Hen Harrier on the way to its roost © Kai Gauger

On 25th February, we birded in the Kura delta, but what we found was a waterfowl hunt of some locals. In one line six hunters waded through a long but rather narrow lagoon , which was full of waterfowl, mostly Coots. They pushed the fleeing waterfowl to the one end of the lagoon. Here, at the end of the lagoon, was no escape for the swimming birds, so they start flying. Most of the birds flew overhead of the hunters to reach the other side of the lagoon, but this was for many birds a deadly mistake. As Coots are bad flyers, they are now easy targets for the shooting hunters.

Coot hunt in the Kura delta © Michael Heiß

Further into the south, we visited the Kizil Agach Bay. Here we also found hunting activity and distant shooting was heard throughout the days in that region. Interestingly, the biggest concentration of waterfowl was found in the Mahmudhala Hunting Sanctuary with about 35000 ducks. Among them, we found only 11 White-headed Ducks.
In the Kizil Agach Bay around Liman and Nerimanabad we observed more than 200 Dalamtian Pelicans, 176 Pallas’s Gulls, 800 Little Gulls, 500 Whiskered Terns and hundreds of cormorants, waders and ducks. Interesting highlights were a Terek Sandpiper and a Heuglin’s Gull.

Birding in Kizil Agach with many Dalmatian Pelicans and Pallas's Gulls (background) © Michael Heiß

After a cold night camping in the montane semi-desert of the Zuvand upland we birded  around Gosmalijan and Pirasora on 28th February. The higher mountains were still snow covered. The best observations in this area were two male and a female Pine Buntings.

Male Pine Bunting in the Zuvand © Kai Gauger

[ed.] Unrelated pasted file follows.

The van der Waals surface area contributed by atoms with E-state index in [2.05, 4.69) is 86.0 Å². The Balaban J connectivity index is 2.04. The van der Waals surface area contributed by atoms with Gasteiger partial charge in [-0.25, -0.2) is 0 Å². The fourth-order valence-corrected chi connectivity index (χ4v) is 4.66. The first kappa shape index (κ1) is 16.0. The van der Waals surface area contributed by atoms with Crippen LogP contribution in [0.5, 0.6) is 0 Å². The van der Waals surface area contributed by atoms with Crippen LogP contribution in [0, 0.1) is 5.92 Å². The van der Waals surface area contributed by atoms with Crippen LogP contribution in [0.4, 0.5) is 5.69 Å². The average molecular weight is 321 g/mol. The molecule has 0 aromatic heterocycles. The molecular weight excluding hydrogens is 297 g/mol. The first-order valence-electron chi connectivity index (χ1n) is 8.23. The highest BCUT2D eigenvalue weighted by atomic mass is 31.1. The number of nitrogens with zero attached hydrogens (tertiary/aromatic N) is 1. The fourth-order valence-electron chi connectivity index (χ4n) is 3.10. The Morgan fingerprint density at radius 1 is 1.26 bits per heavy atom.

Birding high in the mountains close to the Iranian border © Michael Heiß

We then continued our round trip through the country and drove to the Adjinohur valley near Mingechevir. A short stop besides the main road offered 2 White-tailed Lapwings and our first larger flock of 90 Little Bustards.

White-tailed Lapwing © Kai Gauger

We spent the night in a hotel near the Kura river in Mingechevir and were quite surprised how rich the bird life was within the city. We saw from the hotel 8 Armenian Gulls, 6 Pallas’s Gulls, 30 Black-crowned Night Herons, 250 Pygmy Cormorants and a Red-fronted Serin.

After leaving the town we birded 2 days in the Adjinohur valley. Besides the road we saw regularly Eastern Imperial Eagles, Long-legged Buzzards, Steppe and Greater Spotted Eagles, Griffon and Cinereous Vultures, harriers, Lapwings, hundreds of larks, mainly Sky, Lesser Short-toed and Calandra, and Isabelline Wheathears. Beautiful sights were several flocks of Red-fronted Serins and we estimated a total of 500 individuals. Furthermore, we found 4 Pine Buntings in a village.

A flock of Red-fronted Serins © Kai Gauger

Eastern Imperial Eagle © Kai Gauger

At the central lake we saw 1200 Flamingos, 300 Ruddy Shelducks, 2500 Greater and 40 Lesser White-fronted Geese and 5 Red-breasted Geese. However, the highlight of the trip was the mass of Little Bustards. In the Adjinohur valley we found an very impressive flock of 25000 individuals.

A huge flock of Little Bustards © Michael Heiß

 A superb ad male Pallid Harrier © Michael Heiß

We then returned to the Shirvan National Park where we spent our last night in the field. At the lake we saw 185 Dalmatian Pelicans, Pygmy Cormorants, Flamingos, larks, pipits, singing Cetti's and Moustached Warblers, displaying Black Francolins and again two huge flocks of Little Bustards with 10000 and 50-70000 individuals.

The famous IBA "Red Lake" is under threat of local construction works. But still White-headed ducks can be found in large numbers here © Kai Gauger

On our last day we drove back to Baku with some birding stops at the Gobustan rock engravings where we found a Wallcreeper and at the “Red Lake” with 147 White-headed Ducks and 15 Mediterranean Gulls.

Also in wintertime Azerbaijan is worth a birding trip!